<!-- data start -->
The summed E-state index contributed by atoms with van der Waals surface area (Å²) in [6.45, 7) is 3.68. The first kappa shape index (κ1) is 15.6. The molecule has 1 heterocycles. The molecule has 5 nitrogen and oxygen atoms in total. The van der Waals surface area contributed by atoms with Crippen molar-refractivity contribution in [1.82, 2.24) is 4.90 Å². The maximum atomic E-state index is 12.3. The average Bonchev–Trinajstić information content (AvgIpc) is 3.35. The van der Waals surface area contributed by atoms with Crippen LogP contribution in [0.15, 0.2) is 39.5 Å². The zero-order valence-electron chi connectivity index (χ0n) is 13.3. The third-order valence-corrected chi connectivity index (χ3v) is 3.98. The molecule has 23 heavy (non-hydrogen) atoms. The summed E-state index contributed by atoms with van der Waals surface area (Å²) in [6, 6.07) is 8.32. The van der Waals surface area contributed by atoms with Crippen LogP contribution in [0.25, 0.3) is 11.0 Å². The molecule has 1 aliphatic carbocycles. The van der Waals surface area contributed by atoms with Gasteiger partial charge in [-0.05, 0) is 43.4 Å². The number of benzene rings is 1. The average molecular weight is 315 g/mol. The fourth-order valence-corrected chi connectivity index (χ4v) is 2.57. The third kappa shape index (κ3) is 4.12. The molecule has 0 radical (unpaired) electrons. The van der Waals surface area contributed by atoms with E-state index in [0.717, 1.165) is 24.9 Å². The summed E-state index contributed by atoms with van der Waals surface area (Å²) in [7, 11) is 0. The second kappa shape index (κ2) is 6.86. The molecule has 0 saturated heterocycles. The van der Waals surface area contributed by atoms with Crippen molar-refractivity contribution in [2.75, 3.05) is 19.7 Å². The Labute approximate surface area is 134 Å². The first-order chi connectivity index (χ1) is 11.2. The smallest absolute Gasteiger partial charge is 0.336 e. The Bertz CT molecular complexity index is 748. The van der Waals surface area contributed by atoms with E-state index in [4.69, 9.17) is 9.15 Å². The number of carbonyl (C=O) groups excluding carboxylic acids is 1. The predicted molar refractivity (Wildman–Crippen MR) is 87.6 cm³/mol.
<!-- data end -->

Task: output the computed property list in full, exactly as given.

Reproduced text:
The summed E-state index contributed by atoms with van der Waals surface area (Å²) in [6.45, 7) is 3.68. The first kappa shape index (κ1) is 15.6. The molecule has 1 heterocycles. The molecule has 5 nitrogen and oxygen atoms in total. The van der Waals surface area contributed by atoms with Crippen molar-refractivity contribution in [1.82, 2.24) is 4.90 Å². The maximum atomic E-state index is 12.3. The average Bonchev–Trinajstić information content (AvgIpc) is 3.35. The van der Waals surface area contributed by atoms with Crippen LogP contribution in [0.15, 0.2) is 39.5 Å². The zero-order valence-electron chi connectivity index (χ0n) is 13.3. The third-order valence-corrected chi connectivity index (χ3v) is 3.98. The molecule has 23 heavy (non-hydrogen) atoms. The summed E-state index contributed by atoms with van der Waals surface area (Å²) in [6, 6.07) is 8.32. The van der Waals surface area contributed by atoms with Crippen LogP contribution in [0.25, 0.3) is 11.0 Å². The molecule has 1 aliphatic carbocycles. The van der Waals surface area contributed by atoms with Gasteiger partial charge in [-0.05, 0) is 43.4 Å². The number of benzene rings is 1. The average molecular weight is 315 g/mol. The fourth-order valence-corrected chi connectivity index (χ4v) is 2.57. The third kappa shape index (κ3) is 4.12. The molecule has 0 radical (unpaired) electrons. The van der Waals surface area contributed by atoms with E-state index in [0.717, 1.165) is 24.9 Å². The summed E-state index contributed by atoms with van der Waals surface area (Å²) in [7, 11) is 0. The second kappa shape index (κ2) is 6.86. The molecule has 0 saturated heterocycles. The van der Waals surface area contributed by atoms with Crippen molar-refractivity contribution in [2.75, 3.05) is 19.7 Å². The Labute approximate surface area is 134 Å². The first-order chi connectivity index (χ1) is 11.2. The smallest absolute Gasteiger partial charge is 0.336 e. The Bertz CT molecular complexity index is 748. The van der Waals surface area contributed by atoms with E-state index in [4.69, 9.17) is 9.15 Å². The number of carbonyl (C=O) groups excluding carboxylic acids is 1. The predicted molar refractivity (Wildman–Crippen MR) is 87.6 cm³/mol.